but it seems that you intended to write a prototype and a definition of
a function that returns a pointer:

int *fn(void);
int *fn(void) { return NULL; }

> Everywhere else the extra parentheses don't seem to be a problem.


They aren't a problem here either, it's just that you've mistaken what
they mean.

There *is* a symmetry problem with C's function definitions: you can use
a typedef of a function type to declare functions but not to define
them. For example, if you want to declare a whole bunch of functions of
the same type, it's easy:

typedef int binary_operator(int, int);

binary_operator add, sub, mul, div, rem, mod, exp;

and the typedef comes in hand if you have (as is likely) a table of
pointers to such functions. But when you come to define them, you can't
use the typedef name -- you have to repeat the types:

int add(int a, int b) { return a + b; }

It would be nice if you could use the typedef and add just the parameter
names. However, the "obvious" syntax is wrong:

binary_operator add(a, b) { return a + b; }

because binary_operator look like (well, is) the return type and not the
function type. You'd need a new form of function definition, maybe:

binary_operator add = (a, b) { return a + b; }

which, at least, looks like an initialiser. Far too fiddly to parse, I
imagine, and the use cases are too rare to register on the committee's
radar.

--
Ben.
 
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BartC
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      09-28-2012


"BartC" <(E-Mail Removed)> wrote in message news:k43ulj$v03$(E-Mail Removed)...
> I have a C code generator that likes to insert lots of parentheses in type
> declarations (rather than truly understand how they work).


> int (*fn) (void);
>
> int (*fn) (void ) {return NULL;}


OK, the replies are telling me these are both wrong! For what I'd intended
anyway.

The parentheses I insert automatically are needed to distinguish between:

int *a[]; // array of pointer to int
int *(a[]); // also array of pointer to int
int (*a)[]; // pointer to array of int

The code generator isn't clever enough to insert only when necessary.

However, playing with CDECL, and using the last example above as return
value from the function (as I want to see how parentheses work when they are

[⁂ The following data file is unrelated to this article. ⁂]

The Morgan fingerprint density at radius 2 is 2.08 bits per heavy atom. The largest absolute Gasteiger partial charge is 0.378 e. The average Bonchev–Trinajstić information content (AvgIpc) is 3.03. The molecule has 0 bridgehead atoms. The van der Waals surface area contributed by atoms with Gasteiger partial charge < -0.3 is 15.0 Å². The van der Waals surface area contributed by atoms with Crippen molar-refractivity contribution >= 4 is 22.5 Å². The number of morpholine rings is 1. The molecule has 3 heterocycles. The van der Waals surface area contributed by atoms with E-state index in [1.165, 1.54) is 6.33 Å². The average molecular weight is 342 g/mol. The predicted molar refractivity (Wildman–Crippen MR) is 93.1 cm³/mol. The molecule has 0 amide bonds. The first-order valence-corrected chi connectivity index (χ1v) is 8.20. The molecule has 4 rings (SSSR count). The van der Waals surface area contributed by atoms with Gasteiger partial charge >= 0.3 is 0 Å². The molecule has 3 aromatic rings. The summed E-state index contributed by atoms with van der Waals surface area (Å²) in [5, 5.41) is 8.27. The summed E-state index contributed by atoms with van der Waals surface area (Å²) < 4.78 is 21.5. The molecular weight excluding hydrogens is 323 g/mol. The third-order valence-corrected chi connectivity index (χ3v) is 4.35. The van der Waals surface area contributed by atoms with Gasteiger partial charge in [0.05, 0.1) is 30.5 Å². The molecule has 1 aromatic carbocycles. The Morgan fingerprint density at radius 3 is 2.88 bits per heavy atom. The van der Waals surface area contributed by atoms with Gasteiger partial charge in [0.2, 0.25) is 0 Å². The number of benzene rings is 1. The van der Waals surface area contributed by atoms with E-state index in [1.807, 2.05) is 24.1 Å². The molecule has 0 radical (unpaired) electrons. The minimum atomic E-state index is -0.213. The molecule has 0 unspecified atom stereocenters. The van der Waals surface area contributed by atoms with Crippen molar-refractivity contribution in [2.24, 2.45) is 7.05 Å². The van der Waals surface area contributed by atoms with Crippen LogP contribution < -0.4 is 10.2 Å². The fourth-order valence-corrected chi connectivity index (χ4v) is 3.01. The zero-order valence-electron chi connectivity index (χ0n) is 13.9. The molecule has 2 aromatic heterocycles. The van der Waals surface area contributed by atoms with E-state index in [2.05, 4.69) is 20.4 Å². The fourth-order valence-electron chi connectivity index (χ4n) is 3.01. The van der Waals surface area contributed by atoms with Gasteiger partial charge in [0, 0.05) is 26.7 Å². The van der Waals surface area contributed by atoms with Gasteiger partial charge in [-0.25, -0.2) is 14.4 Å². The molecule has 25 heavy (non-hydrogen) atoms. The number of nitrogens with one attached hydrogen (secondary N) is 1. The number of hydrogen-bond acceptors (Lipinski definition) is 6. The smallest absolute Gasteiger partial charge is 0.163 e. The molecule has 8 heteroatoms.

actually needed), I ended up with:

int (*fn(void ))[];
int (*fn(void ))[] {return 0;};

This last example is especially intriguing; I've never seen "[]" between a
function parameter list and the opening "{" before!

What this telling me though, is the parameter list needs to be taken inside
the declaration and be attached to the name, so I will experiment with that.
Maybe I can get to keep my parentheses.

--
Bartc

 
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Ben Bacarisse
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      09-28-2012
"BartC" <(E-Mail Removed)> writes:

> "BartC" <(E-Mail Removed)> wrote in message news:k43ulj$v03$(E-Mail Removed)...
>> I have a C code generator that likes to insert lots of parentheses
>> in type declarations (rather than truly understand how they work).

>
>> int (*fn) (void);
>>
>> int (*fn) (void ) {return NULL;}

>
> OK, the replies are telling me these are both wrong! For what I'd
> intended anyway.
>
> The parentheses I insert automatically are needed to distinguish between:
>
> int *a[]; // array of pointer to int
> int *(a[]); // also array of pointer to int
> int (*a)[]; // pointer to array of int
>
> The code generator isn't clever enough to insert only when necessary.


I don't think that will be a problem.

> However, playing with CDECL, and using the last example above as
> return value from the function (as I want to see how parentheses work
> when they are actually needed), I ended up with:
>
> int (*fn(void ))[];
> int (*fn(void ))[] {return 0;};
>
> This last example is especially intriguing; I've never seen "[]"